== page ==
The Alfa Romeo Club of Oregon (AROO) held its annual Valentine’s Day Tour last week.

For my 16-year-old son Bradley, it was his first time driving a manual-shift classic sports car on a tour.

My driver-training philosophy has been to have him become competent driving automatics in a variety of situations, from commuter traffic to freeways. He’s gone to Pro Drive “skid school” and to the Tire Rack Street Survival class.

He’s also had seat time driving a Porsche Boxster S with a six-speed manual.

On the classic side, he’s driven our 1971 Jaguar E-type V12 SIII coupe and our 1972 Mercedes 250C (both automatics) hundreds of miles on SCM 1000 tours.

Despite all this, it wasn’t without trepidation that I, as a concerned parent, watched him set off in our 1967 Alfa Duetto. With only lap belts, the car is bereft of most safety features  — no padded dash, no safety bumpers, no side impact beams, no anti-lock brakes and no air bags. I felt like I was entering him into a demolition derby driving an eggshell.

But every reward in life comes with risks. In this case, the reward was watching him master the idiosyncrasies of an analog car.

There were adventures along the way. He called to say his wipers and turn signals had stopped working. They had worked the day before when Editor-In-Chief Jeff Sabatini retrieved the car out of storage, so it sounded like a fuse-related problem.

Since it wasn’t raining, I told him to continue on another ten miles to the rendezvous.

Good friend and AROO board member Steve Hunker was there. He and Bradley opened the hood, pulled off the cover for the fuse block and, sure enough, found one blown fuse and one that had popped out of its holder. Fortuitously enough, there were spares in the glovebox, indicating this may not have been an isolated incident.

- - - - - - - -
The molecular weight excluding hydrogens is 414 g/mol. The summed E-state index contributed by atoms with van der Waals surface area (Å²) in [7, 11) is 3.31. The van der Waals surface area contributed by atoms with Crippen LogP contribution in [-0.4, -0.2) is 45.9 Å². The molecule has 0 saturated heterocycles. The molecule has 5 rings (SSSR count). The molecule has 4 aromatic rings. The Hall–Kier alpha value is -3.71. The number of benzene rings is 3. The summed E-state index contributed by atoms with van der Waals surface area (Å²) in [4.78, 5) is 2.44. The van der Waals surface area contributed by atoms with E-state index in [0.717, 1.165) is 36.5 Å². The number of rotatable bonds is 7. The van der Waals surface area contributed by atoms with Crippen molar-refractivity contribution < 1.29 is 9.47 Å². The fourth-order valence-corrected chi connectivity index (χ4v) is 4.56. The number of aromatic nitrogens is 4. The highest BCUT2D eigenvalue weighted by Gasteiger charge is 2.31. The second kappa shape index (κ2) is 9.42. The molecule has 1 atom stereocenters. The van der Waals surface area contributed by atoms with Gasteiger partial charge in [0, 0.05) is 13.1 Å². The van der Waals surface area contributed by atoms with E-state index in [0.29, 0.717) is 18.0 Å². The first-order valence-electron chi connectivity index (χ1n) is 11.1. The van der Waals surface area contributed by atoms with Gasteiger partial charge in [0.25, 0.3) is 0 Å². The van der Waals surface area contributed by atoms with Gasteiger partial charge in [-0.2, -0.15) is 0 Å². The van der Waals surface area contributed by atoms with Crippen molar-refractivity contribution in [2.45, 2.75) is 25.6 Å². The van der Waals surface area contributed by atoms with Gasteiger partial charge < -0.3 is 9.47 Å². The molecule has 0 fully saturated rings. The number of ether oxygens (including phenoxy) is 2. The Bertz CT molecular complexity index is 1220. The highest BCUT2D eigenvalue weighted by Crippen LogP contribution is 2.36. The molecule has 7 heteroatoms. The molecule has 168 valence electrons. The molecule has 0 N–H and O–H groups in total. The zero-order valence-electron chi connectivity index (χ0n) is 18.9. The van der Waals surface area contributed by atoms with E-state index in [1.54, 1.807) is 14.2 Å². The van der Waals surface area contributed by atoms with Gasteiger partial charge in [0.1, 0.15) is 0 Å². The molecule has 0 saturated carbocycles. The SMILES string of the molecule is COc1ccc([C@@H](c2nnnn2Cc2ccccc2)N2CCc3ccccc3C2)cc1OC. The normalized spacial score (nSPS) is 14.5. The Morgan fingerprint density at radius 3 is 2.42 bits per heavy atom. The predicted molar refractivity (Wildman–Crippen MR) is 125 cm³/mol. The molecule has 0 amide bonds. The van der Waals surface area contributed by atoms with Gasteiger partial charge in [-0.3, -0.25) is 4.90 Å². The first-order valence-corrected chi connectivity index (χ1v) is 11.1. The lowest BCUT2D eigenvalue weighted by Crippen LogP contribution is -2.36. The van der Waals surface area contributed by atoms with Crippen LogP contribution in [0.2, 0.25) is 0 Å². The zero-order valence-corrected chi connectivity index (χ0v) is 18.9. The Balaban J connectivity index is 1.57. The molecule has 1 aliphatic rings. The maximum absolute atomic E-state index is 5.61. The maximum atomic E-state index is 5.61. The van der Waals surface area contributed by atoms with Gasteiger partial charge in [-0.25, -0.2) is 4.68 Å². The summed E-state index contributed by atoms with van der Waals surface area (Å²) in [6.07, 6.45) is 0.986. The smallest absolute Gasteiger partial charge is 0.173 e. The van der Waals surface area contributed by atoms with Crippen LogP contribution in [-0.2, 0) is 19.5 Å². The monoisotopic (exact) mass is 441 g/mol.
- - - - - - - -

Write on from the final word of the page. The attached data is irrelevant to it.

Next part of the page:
My son’s sense of accomplishment was genuine. He had a problem, diagnosed it and solved it. Plugging in an OBDII reader to clear a CEL would not have been the same.

The rest of the 200 miles progressed uneventfully. At the end, he filled the car with clear gas and it went back into storage, ready for the next adventure. Another package of spare ceramic fuses has been ordered.

This was more than a road trip — it was a rite of passage.


  1. Keith. As you ease your son into TSD rallying, like we used to compete in , in our younger days , get him UNDER the dash to check all wire connections of the gages and teach him to tie down all loose wires with plastic connectors so there is no
    “Harmonic” separation of the wires to the Gages, caused by external vibration. This was John Surtees driving “secret” and why he always finished a race …! This will give your boy more confidence as he grows into TSD rallying ! See you at the NorthWest Classic ! Rand

  2. Keith, I think that is great that you are able to share these events. I was wondering though, that over the last few months in sharing these stories on who you use for your insurance. I am on my 2nd collector car carrier and both have had age restrictions which have limited how I can share this with my 18 year old. Thanks again for letting us share in these moments.

  3. Ah yes, as I recall I always carried a bag of spare fuses, a roll of duct tape, a set of points and condenser and a can of WD-40 + assorted tools in the boot of my 68’ TR 250. It seems as though they had to be replenished rather frequently.